Thus, according to the present invention, the forward movement of the screw is stopped when the servomotor continuously undergoes an overload state for the predetermined time while being actuated to move the screw forward for discharging resin clogged in the nozzle. Clogging of the nozzle can therefore be removed without an excessive load being continuously applied to the servomotor, and the servomotor and the components of an electronic circuit for actuating the servomotor can be protected and thus prolonged in their service life.
FIG. 1 is a flowchart of a control program for executing a nozzle clogging removal method according to one embodiment of the invention; and
FIG. 2 is a block diagram of a principal part of a motor-driven injection molding machine to which is applied the nozzle clogging removal method according to the embodiment of FIG. 1.
Referring first to FIG. 2, a motor-driven injection molding machine comprises a screw 1 disposed in a heat cylinder 4 having a nozzle 5 at the distal end thereof. The screw 1 is coupled to a servomotor 2 for injection by means of a transmission device (not shown), in such a manner that it is axially movable with rotation of the motor 2. A position sensor, e.g., a pulse coder 3, is mounted to the motor shaft of the servomotor 2, to detect the rotational position of the motor and, accordingly, the axial position of the screw 1.
The injection molding machine is provided with a control system, for example, a numerical control system (hereinafter referred to as "NC system") 10 which includes a microprocessor (hereinafter referred to as "CPU") 11 for the NC system, and a CPU 12 for a programmable machine controller (hereinafter referred to as "PMC"). To the PMC CPU 12 are connected a ROM 15 for storing sequence programs such as a program for a clogging removal process described hereinafter, and a RAM 22 used for temporary storage of data and the like. Connected to the NC CPU 11 are a ROM 14 for storing a monitor program for global control of the injection molding machine, and a RAM 21 used for temporary storage of data and the like. Servo-circuits for controlling the operation of individual servomotors for various axes, such as an injection axis, a mold clamping axis, a screw rotation axis, and an ejector axis, an injection unit axis, are also connected to the NC CPU 11 through a servo-interface 16. Among these, FIG. 2 illustrates only the servomotor 2 for injection and the associated servo-circuit 17. A nonvolatile shared RAM 18, comprising a bubble memory or CMOS memory, serves to store an NC program for controlling various operations of the injection molding machine, various setting values, parameters and the like. Connected to a bus arbiter controller (hereinafter referred to as "BAC") 13 are respective buses of the NC CPU 11, PMC CPU 12, shared RAM 18, input circuit 19, and output circuit 20. The BAC 13 is adapted to control buses to be used. Also connected to the BAC 13 through an operator panel controller 23 is a manual data input device with a CRT display (hereinafter referred to as "CRT/MDI") 24.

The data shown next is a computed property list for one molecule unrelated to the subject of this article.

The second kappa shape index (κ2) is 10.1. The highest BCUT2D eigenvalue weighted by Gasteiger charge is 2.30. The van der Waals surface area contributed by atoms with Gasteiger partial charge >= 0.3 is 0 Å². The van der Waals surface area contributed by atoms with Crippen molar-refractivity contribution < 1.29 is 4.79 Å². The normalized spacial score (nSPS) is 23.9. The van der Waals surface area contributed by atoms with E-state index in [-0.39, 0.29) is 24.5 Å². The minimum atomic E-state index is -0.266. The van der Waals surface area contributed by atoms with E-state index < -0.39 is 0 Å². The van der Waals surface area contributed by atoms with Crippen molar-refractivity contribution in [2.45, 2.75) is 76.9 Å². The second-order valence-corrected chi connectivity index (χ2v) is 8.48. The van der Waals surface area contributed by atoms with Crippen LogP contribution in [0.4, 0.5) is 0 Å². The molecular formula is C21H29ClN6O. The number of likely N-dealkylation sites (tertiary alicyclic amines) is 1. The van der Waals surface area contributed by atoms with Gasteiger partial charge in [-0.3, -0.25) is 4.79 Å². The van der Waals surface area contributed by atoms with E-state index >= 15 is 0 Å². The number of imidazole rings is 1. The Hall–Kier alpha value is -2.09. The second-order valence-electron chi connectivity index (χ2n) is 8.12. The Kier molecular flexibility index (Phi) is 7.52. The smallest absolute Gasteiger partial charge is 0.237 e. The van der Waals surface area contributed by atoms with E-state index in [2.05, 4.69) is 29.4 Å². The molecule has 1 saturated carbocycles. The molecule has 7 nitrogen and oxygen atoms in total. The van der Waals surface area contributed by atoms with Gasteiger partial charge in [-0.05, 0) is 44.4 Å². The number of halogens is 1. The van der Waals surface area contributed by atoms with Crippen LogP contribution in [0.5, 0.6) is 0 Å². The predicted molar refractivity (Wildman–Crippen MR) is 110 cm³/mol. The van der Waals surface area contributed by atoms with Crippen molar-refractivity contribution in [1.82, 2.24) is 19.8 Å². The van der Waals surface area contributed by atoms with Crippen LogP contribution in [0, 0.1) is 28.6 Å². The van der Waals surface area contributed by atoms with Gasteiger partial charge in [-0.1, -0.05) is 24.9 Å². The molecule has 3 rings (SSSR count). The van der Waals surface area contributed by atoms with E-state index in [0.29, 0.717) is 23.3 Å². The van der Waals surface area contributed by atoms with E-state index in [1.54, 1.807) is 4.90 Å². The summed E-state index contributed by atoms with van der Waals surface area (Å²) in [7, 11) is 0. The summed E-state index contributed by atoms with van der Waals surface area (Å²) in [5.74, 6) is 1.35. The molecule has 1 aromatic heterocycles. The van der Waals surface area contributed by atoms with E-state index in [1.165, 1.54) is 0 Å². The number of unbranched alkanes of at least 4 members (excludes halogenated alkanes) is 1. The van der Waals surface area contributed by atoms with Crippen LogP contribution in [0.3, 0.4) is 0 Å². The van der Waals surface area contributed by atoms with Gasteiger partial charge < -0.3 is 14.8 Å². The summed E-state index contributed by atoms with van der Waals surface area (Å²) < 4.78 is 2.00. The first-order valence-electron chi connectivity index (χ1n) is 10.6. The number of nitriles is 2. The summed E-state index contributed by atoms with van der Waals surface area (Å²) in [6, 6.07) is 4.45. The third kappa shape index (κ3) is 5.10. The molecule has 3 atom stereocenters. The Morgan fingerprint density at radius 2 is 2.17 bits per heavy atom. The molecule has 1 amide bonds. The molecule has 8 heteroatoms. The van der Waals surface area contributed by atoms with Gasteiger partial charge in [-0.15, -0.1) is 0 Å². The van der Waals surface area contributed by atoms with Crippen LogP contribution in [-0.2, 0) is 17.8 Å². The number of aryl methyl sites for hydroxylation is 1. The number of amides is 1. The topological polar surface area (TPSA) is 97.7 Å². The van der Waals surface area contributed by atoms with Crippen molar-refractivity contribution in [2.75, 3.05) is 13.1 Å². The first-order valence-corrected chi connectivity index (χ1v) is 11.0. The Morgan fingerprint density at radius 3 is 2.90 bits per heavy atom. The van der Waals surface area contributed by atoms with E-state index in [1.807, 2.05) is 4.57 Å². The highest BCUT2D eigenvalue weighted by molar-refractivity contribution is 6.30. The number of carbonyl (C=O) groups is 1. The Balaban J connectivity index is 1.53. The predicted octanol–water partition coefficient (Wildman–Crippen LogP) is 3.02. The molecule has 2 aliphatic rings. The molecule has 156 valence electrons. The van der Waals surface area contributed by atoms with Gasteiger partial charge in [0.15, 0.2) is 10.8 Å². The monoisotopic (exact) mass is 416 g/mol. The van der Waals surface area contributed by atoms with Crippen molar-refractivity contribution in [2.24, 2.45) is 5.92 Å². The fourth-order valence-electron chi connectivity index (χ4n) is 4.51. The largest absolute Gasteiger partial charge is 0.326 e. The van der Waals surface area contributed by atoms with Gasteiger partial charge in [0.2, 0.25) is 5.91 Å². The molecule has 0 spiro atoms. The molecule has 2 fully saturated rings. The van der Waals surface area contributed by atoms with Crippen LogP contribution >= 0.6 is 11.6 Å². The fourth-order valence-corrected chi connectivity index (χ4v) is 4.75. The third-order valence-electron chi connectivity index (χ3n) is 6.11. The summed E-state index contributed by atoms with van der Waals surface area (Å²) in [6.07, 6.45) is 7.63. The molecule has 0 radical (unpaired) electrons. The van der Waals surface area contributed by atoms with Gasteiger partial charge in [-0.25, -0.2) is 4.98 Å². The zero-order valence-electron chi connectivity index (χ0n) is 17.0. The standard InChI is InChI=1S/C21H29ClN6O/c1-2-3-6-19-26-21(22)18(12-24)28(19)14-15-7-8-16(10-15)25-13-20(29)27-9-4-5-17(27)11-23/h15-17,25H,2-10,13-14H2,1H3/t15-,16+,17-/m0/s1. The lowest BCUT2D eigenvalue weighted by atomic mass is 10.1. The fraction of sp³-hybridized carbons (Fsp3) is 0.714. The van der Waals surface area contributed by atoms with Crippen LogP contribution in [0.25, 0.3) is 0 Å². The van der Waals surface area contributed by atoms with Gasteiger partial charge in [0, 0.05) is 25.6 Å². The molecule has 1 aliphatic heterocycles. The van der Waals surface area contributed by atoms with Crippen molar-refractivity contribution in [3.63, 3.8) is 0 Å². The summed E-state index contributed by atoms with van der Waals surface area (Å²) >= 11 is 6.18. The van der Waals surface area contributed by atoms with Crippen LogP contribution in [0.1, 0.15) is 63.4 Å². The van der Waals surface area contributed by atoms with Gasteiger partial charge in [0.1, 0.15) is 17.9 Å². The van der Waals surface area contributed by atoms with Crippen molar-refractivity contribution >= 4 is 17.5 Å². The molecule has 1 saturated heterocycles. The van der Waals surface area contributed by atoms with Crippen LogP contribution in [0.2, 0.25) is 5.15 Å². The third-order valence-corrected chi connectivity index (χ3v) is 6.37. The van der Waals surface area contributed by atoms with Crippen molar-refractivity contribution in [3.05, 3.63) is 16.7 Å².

In the following, a nozzle clogging removal operation of the injection molding machine constructed as above will be explained.
When the nozzle 5 becomes clogged with resin, an operator inputs an injection unit retraction command through the CRT/MDI 24, to detach the nozzle 5 from a mold (not shown). The operator then inputs a nozzle clogging removal command through the CRT/MDI 24, and in response to this command, a process for removing resin clogging the nozzle, shown in FIG. 1, is started.